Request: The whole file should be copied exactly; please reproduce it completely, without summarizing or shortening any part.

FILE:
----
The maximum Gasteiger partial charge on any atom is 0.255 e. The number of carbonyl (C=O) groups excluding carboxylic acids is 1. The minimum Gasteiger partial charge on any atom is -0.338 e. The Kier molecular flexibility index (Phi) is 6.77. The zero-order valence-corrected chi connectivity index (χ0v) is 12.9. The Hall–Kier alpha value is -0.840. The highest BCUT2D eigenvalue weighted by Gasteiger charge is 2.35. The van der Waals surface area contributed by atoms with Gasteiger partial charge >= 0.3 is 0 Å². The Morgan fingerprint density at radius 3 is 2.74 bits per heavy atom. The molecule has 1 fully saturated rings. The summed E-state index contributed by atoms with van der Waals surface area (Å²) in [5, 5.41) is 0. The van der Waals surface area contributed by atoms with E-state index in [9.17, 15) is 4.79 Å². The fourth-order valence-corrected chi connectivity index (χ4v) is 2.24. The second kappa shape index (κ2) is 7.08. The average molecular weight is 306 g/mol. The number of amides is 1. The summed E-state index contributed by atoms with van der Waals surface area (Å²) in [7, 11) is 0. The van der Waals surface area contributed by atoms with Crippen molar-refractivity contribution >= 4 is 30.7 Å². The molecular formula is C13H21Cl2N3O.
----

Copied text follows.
The maximum Gasteiger partial charge on any atom is 0.255 e. The number of carbonyl (C=O) groups excluding carboxylic acids is 1. The minimum Gasteiger partial charge on any atom is -0.338 e. The Kier molecular flexibility index (Phi) is 6.77. The zero-order valence-corrected chi connectivity index (χ0v) is 12.9. The Hall–Kier alpha value is -0.840. The highest BCUT2D eigenvalue weighted by Gasteiger charge is 2.35. The van der Waals surface area contributed by atoms with Gasteiger partial charge >= 0.3 is 0 Å². The Morgan fingerprint density at radius 3 is 2.74 bits per heavy atom. The molecule has 1 fully saturated rings. The summed E-state index contributed by atoms with van der Waals surface area (Å²) in [5, 5.41) is 0. The van der Waals surface area contributed by atoms with E-state index in [9.17, 15) is 4.79 Å². The fourth-order valence-corrected chi connectivity index (χ4v) is 2.24. The second kappa shape index (κ2) is 7.08. The average molecular weight is 306 g/mol. The number of amides is 1. The summed E-state index contributed by atoms with van der Waals surface area (Å²) in [7, 11) is 0. The van der Waals surface area contributed by atoms with Crippen molar-refractivity contribution >= 4 is 30.7 Å². The molecular formula is C13H21Cl2N3O.